What Does a Person with Geographic Atrophy See?
Geographic Atrophy is an advanced form of dry age-related macular degeneration where cells in regions of the retina waste away and die, slowly causing vision loss to decrease from an optimal, healthy 20/20 to a very poor 20/200. Age-related macular degeneration is the leading cause of blindness in people aged 50 or older. Geographic atrophy can have a devastating impact on vision as 42% of people with geographic atrophy are legally blind. Over 5 million people are afflicted with geographic atrophy which means that in developed nations, approximately 1 in 29 people over the age of 75 has been diagnosed with geographic atrophy.
Although it begins slowly, geographic atrophy is a progressive and irreversible disease that leads to central scotomas. A person with geographic atrophy will see a central scotoma, a blind spot directly in their center of vision. The question really is not “what does a person with geographic atrophy see?” but rather what they cannot see. One of the first signs of geographic atrophy is that objects in the central field are missing; for example, letters missing in words while reading or faces blurred when talking with someone directly in front of you. Geographic atrophy begins to affect the ability to perform and enjoy the tasks of everyday living such as seeing faces, cooking, reading, writing and driving. In addition to a dark or gray blind spot that constantly stays in the central vision of the eye, other symptoms include colors that seem dull or washed out, vision increasingly becoming less sharp or detailed and the ability to see in the dark becomes more difficult.
There is currently no cure for geographic atrophy although ongoing clinical research for emerging treatments such as gene and cell therapy bring hope to those suffering from geographic atrophy. Lifestyle changes may slow progression. These include quitting smoking, reducing alcohol consumption, lowering blood pressure and cholesterol, regular exercise, vitamin supplements and consuming a nutritious diet rich in antioxidants. Low vision aids such as magnifiers and special eyeglasses may be prescribed. Risk factors from age-related macular degeneration that can develop into late stages producing geographic atrophy include age, obesity, cardiovascular disease, diabetes, race (more common among Caucasians), family history and smoking (which nearly doubles the risk).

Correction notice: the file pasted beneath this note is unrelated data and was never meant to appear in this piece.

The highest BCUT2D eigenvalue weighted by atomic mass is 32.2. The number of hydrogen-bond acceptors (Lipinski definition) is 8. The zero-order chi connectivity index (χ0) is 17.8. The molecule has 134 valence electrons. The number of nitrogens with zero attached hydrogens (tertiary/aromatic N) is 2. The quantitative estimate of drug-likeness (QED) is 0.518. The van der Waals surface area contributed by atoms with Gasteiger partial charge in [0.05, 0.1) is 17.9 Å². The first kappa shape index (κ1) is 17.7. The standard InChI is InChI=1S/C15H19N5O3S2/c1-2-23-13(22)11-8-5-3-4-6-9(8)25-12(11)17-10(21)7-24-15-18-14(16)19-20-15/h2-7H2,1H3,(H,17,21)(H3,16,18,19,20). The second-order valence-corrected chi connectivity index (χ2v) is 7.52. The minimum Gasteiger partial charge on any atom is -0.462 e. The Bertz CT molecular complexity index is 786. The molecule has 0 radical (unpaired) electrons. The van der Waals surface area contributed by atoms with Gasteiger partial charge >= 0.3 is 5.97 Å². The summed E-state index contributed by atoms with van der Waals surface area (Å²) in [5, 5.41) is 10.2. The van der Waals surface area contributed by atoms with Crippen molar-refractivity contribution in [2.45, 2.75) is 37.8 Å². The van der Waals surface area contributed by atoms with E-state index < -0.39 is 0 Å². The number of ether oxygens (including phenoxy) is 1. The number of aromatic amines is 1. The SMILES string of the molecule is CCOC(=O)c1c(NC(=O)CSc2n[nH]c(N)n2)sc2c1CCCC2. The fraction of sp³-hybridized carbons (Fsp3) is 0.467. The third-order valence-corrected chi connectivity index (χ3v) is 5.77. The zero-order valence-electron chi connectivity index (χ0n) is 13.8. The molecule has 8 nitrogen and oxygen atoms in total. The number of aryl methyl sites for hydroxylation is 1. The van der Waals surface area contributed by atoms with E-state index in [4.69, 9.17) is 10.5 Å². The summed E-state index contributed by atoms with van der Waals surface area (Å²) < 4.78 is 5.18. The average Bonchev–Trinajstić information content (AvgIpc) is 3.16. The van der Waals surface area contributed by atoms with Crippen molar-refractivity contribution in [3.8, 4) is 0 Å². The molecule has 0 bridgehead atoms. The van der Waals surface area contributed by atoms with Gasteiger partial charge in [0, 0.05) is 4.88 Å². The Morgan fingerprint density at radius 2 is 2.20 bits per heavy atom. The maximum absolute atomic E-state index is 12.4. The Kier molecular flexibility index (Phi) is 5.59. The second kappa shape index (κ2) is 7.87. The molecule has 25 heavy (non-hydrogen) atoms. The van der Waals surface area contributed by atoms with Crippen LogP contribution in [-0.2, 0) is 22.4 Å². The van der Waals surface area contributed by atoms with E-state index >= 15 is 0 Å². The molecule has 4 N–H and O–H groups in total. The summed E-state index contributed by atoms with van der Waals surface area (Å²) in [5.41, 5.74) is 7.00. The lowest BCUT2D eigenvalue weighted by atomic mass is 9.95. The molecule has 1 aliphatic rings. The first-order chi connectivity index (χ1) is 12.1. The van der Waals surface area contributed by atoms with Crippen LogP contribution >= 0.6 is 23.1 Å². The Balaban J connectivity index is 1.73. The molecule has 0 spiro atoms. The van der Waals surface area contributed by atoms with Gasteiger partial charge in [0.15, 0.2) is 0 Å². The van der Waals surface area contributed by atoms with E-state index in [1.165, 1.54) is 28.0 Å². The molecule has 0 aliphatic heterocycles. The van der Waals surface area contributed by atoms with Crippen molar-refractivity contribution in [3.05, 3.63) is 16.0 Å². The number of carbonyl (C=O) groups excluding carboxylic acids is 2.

Associated Retina Consultants offers testing that begins with a dilated eye exam to see the entire retina. If a large amount of drusen, yellow deposits, is found under the retina, it will look as if part of the retina is missing its dark melanin pigment. This is a telltale sign of geographic atrophy. Additional retinal imaging will capture different views of the retina and optic nerve including an OCT test (optical coherence tomography) that takes cross-section images of the back of the eye. Other testing includes the fundus photograph, fluorescein angiography and visual function and acuity tests.
If you or someone you know has lost some sight due to GA or other forms of AMD, low vision rehabilitation with a low vision specialist can help you continue to live independently by maximizing the use of the vision you still have. Contact our office by 602-242-4928 or visit online WEBSITE to learn more about vision loss resources.